We have a tendency to take consistency for granted. Like a sunny Southern California day, Pinback have delivered record after record of mightily addictive indie pop since their inception in the late 1990s. Perhaps too melancholic and thoughtful to function as escapist entertainment, that same sense of depth is what made them one of the most reliable bands in indie rock’s three-decade history.
On one hand, their fifth album, Information Retrieved, is the logical and accessible realization of a sound Pinback have been developing and refining for over a decade. However, that consistency that we’ve taken for granted is what makes Information Retrieved such a euphoric surprise; their finest and most fully realized album, a dozen years deep into a career that includes bona fide modern classics like “Good To Sea” and Summer In Abaddon. Simply put, this is better than we ever could have expected. They could have coasted on automatic pilot to another lauded album that likely would have made it onto plenty of year-end lists, but instead they shot the moon, and the result is a major triumph.
The touchstones are still there: Zach Smith‘s stunningly unique bass guitar acrobatics driving both rhythm and melody in lock-step unison; the incredible immediacy of Rob Crow‘s voice that could make a phone book sound compelling; and the musical and lyrical interplay between the two of them that made Pinback so special in the first place. The difference now is their exquisite control over dynamics and a greater emotional resonance throughout. It’s the most complete and soulful Pinback album by a fair distance, the finest moment in the career of a band whose unfettered brilliance we’ve come to count on, but will never again take for granted.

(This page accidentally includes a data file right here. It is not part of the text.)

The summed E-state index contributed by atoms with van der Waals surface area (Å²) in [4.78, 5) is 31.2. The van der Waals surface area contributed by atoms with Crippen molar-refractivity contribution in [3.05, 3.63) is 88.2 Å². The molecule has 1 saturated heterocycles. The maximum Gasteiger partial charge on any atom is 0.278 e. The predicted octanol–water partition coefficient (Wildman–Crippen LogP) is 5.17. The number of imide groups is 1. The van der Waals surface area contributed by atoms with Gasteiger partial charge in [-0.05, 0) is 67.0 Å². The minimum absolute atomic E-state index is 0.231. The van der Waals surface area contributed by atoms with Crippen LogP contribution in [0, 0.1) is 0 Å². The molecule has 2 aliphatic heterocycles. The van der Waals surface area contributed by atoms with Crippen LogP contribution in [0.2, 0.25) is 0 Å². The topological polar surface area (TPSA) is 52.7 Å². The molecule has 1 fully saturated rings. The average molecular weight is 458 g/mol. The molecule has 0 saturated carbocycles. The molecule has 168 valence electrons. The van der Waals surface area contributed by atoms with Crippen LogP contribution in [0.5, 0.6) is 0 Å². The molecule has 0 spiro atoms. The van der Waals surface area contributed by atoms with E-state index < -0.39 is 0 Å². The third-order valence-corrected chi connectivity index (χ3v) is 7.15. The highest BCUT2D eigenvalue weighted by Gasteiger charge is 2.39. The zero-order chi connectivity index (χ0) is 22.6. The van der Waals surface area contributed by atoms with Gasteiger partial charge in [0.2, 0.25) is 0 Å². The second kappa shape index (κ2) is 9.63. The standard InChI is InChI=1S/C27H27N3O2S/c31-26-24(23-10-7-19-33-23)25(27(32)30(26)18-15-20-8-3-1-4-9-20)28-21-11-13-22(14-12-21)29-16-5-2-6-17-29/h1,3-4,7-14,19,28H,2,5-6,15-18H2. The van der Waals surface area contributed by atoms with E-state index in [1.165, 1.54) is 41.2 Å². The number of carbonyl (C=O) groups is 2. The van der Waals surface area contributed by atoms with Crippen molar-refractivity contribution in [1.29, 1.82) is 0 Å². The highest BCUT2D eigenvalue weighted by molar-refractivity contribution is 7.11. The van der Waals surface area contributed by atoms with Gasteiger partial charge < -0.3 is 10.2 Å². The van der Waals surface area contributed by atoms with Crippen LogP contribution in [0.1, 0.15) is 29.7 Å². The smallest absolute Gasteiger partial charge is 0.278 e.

Brothers Anton and Lewis Patzner of Judgement Day have been bringing their unique, high-energy brand of “string metal” to rabid audiences for over half a decade now. Their innovative style and shredding chops on violin and cello have earned them US and European tours with buzz bands like Mates of State and dredg and guest spots on the albums of heavy-weights from Bright Eyes to Slash. Add to the line-up the heavy-hitting, double-kick-pedaling drummer Jon Bush and an extensive array of vintage effects pedals and you’ve got a highly unique concoction that TheBayBridged.com calls “a distinctly progressive, experimental take on the guitar-less metal band, taking full advantage of the strengths of the strings while pushing the sound in unexpected directions.”